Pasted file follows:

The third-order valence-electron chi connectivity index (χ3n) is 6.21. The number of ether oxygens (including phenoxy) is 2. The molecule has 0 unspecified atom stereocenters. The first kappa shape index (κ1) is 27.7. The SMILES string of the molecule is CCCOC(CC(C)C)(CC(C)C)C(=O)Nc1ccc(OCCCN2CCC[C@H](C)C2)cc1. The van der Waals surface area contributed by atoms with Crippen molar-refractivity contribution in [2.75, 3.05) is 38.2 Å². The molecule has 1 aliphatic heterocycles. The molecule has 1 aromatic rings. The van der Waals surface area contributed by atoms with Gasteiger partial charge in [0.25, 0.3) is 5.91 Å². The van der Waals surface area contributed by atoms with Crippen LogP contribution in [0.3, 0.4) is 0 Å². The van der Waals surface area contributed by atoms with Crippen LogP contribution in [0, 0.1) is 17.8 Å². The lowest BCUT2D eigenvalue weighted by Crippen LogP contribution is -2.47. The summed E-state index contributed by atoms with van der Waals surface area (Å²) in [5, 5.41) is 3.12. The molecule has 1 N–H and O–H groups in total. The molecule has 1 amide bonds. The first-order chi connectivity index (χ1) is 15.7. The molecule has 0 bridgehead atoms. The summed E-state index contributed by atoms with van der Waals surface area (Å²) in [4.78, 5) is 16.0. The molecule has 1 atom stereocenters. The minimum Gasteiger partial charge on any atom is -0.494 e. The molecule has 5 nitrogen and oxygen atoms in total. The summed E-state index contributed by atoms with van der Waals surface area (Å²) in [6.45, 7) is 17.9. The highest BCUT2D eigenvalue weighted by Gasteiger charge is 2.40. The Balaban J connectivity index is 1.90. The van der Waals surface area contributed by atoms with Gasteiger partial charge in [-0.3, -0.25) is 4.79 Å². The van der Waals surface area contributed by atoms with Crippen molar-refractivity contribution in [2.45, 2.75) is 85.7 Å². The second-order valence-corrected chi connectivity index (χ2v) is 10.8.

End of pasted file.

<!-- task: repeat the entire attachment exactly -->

The third-order valence-electron chi connectivity index (χ3n) is 6.21. The number of ether oxygens (including phenoxy) is 2. The molecule has 0 unspecified atom stereocenters. The first kappa shape index (κ1) is 27.7. The SMILES string of the molecule is CCCOC(CC(C)C)(CC(C)C)C(=O)Nc1ccc(OCCCN2CCC[C@H](C)C2)cc1. The van der Waals surface area contributed by atoms with Crippen molar-refractivity contribution in [2.75, 3.05) is 38.2 Å². The molecule has 1 aliphatic heterocycles. The molecule has 1 aromatic rings. The van der Waals surface area contributed by atoms with Gasteiger partial charge in [0.25, 0.3) is 5.91 Å². The van der Waals surface area contributed by atoms with Crippen LogP contribution in [0.3, 0.4) is 0 Å². The van der Waals surface area contributed by atoms with Crippen LogP contribution in [0, 0.1) is 17.8 Å². The lowest BCUT2D eigenvalue weighted by Crippen LogP contribution is -2.47. The summed E-state index contributed by atoms with van der Waals surface area (Å²) in [5, 5.41) is 3.12. The molecule has 1 N–H and O–H groups in total. The molecule has 1 amide bonds. The first-order chi connectivity index (χ1) is 15.7. The molecule has 0 bridgehead atoms. The summed E-state index contributed by atoms with van der Waals surface area (Å²) in [4.78, 5) is 16.0. The molecule has 1 atom stereocenters. The minimum Gasteiger partial charge on any atom is -0.494 e. The molecule has 5 nitrogen and oxygen atoms in total. The summed E-state index contributed by atoms with van der Waals surface area (Å²) in [6.45, 7) is 17.9. The highest BCUT2D eigenvalue weighted by Gasteiger charge is 2.40. The Balaban J connectivity index is 1.90. The van der Waals surface area contributed by atoms with Gasteiger partial charge in [-0.3, -0.25) is 4.79 Å². The van der Waals surface area contributed by atoms with Crippen molar-refractivity contribution in [2.45, 2.75) is 85.7 Å². The second-order valence-corrected chi connectivity index (χ2v) is 10.8.